The Mumbai bench of the National Company Law Tribunal (NCLT) on Monday dismissed a petition by Cyrus Mistry and his family firms alleging mismanagement in the Nano project of Tata Motors and the Mehli Mistry matter in Tata Power.
The Mumbai bench of the National Company Law Tribunal (NCLT) on Monday dismissed a petition by Cyrus Mistry and his family firms alleging mismanagement in the Nano project of Tata Motors and the Mehli Mistry matter in Tata Power. A bench of the tribunal headed by Justice BSV Prakash Kumar and Justice V Nallasenapathy said it did not find any merit in the purported legacy issues such as the Nano issue, the Mehli Mistry issue and others to state that those issues fall within the ambit of Section 241 and 242 of the Companies Act 2013. During the marathon hearings that lasted for a month, Mistry’s lawyers pointed out mismanagement issues in Tata Motors with regards to the Nano project. It was pointed out that a director in Ratan Tata’s personal investment vehicle and managing trustee of Tata Trusts sought and obtained commercially sensitive information from Tata Motors which had the potential to benefit Jayem Auto, a company in which Ratan Tata had made a significant personal investment, and which was directly involved in a transaction with Tata Motors.
“Ratan Tata’s conflict of interest in loss making Tata Nano has created a substantial loss to Tata Motors,” C Aryama Sundaram, Mistry’s counsel, had said. He also told the bench that the board of Tata Motors in October 2016 had recommended stopping the Nano project. “The continuation of the Nano project for “emotional reasons” post the removal of Cyrus Mistry is an example of ongoing mismanagement of Tata Motors, and through it of Tata Sons,” he said.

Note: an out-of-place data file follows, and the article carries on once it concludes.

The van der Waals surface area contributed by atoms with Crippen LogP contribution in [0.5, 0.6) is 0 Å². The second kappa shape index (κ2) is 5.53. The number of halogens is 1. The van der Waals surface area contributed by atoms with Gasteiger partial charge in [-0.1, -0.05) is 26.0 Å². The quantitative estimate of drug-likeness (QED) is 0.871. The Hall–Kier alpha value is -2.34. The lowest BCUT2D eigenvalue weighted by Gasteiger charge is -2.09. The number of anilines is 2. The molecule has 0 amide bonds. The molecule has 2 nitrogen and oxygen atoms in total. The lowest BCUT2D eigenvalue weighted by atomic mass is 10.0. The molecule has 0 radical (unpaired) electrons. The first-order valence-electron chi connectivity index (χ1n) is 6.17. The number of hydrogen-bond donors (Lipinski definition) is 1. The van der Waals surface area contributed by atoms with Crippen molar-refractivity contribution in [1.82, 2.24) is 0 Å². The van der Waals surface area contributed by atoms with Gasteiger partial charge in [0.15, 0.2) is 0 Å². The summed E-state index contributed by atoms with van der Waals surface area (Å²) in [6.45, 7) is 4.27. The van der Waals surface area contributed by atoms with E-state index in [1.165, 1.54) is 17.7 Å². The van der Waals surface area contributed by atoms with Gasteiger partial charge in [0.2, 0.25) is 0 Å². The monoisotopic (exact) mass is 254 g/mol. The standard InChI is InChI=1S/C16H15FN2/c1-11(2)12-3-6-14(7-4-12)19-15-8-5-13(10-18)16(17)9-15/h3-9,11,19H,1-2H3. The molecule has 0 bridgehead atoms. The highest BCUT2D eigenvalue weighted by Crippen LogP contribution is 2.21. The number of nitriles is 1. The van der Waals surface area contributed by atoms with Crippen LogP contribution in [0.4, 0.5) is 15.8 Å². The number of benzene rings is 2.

In another instance of mismanagement, the senior counsels also pointed out that Mehli Mistry, a close associate of Ratan Tata, secured lucrative long-term commercial contracts at the expense of Tata Power. There were documents presented on record to allege the manner in which the interests of Tata Sons were compromised through award of several long-term lucrative commercial contracts not conforming to industry standards.
“Several such contracts were awarded despite Mehli Mistry not having any prior experience in the contracted job scope. The scale of benefits that were accruing to Mehli Mistry when the prices of Mehli’s contracts were re-negotiated, fell by more than 50%, which resulted in a cost saving of over Rs 200 crore per annum for Tata Power,” Sundaram said.